Pinkeye is the most common eye problem children can have, but it can be alarming when it happens to your child. Pinkeye, or conjunctivitis, is an inflammation of the conjunctiva, the clear membrane that covers the white part of the eye and the inner surface of the eyelids.
Dr. Christina Fettig, a pediatrician with Mayfair Medical Group in Homewood, says the most common symptoms of pinkeye include:
Reddening of the eye
Tearing or draining from the eye
Feeling like there’s sand in the eye
You’ve probably heard that pinkeye is highly contagious. Dr. Fettig explains there are actuallyfour different types of pinkeye, two that are contagious and two that are not.
Contagious Forms of Pinkeye
Viral (often accompanied by the common cold, usually goes away on its own)
Bacterial (very common, can be treated with drops)
Non Contagious Forms of Pinkeye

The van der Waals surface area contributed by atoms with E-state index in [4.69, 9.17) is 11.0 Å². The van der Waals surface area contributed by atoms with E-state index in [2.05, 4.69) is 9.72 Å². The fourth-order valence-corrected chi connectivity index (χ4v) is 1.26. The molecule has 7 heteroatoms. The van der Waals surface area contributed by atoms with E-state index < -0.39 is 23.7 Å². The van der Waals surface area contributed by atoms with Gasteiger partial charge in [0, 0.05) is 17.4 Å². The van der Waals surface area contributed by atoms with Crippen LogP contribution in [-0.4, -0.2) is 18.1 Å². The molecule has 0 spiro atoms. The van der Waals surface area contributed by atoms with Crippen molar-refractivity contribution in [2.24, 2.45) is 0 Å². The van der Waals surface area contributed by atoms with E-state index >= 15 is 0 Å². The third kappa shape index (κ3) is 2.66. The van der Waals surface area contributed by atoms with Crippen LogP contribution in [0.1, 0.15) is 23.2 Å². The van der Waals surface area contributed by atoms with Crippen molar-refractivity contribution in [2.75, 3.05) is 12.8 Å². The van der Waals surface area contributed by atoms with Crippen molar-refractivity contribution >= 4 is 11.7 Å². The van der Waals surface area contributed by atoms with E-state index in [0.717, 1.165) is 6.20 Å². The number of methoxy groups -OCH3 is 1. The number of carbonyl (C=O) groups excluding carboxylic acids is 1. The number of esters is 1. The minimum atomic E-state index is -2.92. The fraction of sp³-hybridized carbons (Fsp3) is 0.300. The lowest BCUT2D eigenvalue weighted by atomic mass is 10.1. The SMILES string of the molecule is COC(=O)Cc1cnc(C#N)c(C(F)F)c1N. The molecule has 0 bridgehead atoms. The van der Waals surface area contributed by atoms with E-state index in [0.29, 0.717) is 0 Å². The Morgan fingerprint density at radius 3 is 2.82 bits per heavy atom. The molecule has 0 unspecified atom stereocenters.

Allergy based (more prone in children with allergies, especially seasonal allergies)
Irritant caused (swimming)
Because there are multiple types of pinkeye, it’s especially important to see your child’s pediatrician early to identify which type it is and the course of treatment.
“It is important, especially with bacterial pinkeye,” Fettig said. “If started early enough eye drops can decrease the duration of symptoms.”
In addition, doctors usually recommend keeping kids who have been diagnosed with contagious conjunctivitis out of school or daycare until the symptoms have been resolved.
Simple hand washing is the number one way to prevent pinkeye. Children should be taught to wash their hands well and frequently with warm water and soap. Parents should remember to wash their own hands thoroughly after touching their child’s eyes, particularly after treating their infected child with eye drops.
While contagious pinkeye may be uncomfortable and inconvenient, there is good news. Pinkeye caused by a virus will usually resolve on its own. Bacterial pinkeye is easily treatable. And in most cases, conjunctivitis causes no long term eye or vision damage.